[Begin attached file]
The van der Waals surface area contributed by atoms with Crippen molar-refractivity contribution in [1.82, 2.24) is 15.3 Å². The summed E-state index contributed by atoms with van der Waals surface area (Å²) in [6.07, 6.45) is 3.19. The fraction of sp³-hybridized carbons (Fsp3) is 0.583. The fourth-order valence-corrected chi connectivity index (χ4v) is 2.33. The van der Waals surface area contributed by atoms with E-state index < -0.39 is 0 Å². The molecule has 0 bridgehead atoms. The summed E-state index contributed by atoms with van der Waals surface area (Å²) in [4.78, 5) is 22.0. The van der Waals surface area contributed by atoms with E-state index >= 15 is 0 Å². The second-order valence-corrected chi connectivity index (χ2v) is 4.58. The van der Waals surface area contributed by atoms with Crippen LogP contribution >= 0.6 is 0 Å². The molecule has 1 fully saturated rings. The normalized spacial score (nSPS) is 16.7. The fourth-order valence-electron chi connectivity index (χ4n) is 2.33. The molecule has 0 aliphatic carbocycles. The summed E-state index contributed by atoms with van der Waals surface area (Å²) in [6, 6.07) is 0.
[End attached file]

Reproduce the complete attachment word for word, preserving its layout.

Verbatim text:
The van der Waals surface area contributed by atoms with Crippen molar-refractivity contribution in [1.82, 2.24) is 15.3 Å². The summed E-state index contributed by atoms with van der Waals surface area (Å²) in [6.07, 6.45) is 3.19. The fraction of sp³-hybridized carbons (Fsp3) is 0.583. The fourth-order valence-corrected chi connectivity index (χ4v) is 2.33. The van der Waals surface area contributed by atoms with E-state index < -0.39 is 0 Å². The molecule has 0 bridgehead atoms. The summed E-state index contributed by atoms with van der Waals surface area (Å²) in [4.78, 5) is 22.0. The van der Waals surface area contributed by atoms with E-state index >= 15 is 0 Å². The second-order valence-corrected chi connectivity index (χ2v) is 4.58. The van der Waals surface area contributed by atoms with Crippen LogP contribution >= 0.6 is 0 Å². The molecule has 1 fully saturated rings. The normalized spacial score (nSPS) is 16.7. The fourth-order valence-electron chi connectivity index (χ4n) is 2.33. The molecule has 0 aliphatic carbocycles. The summed E-state index contributed by atoms with van der Waals surface area (Å²) in [6, 6.07) is 0.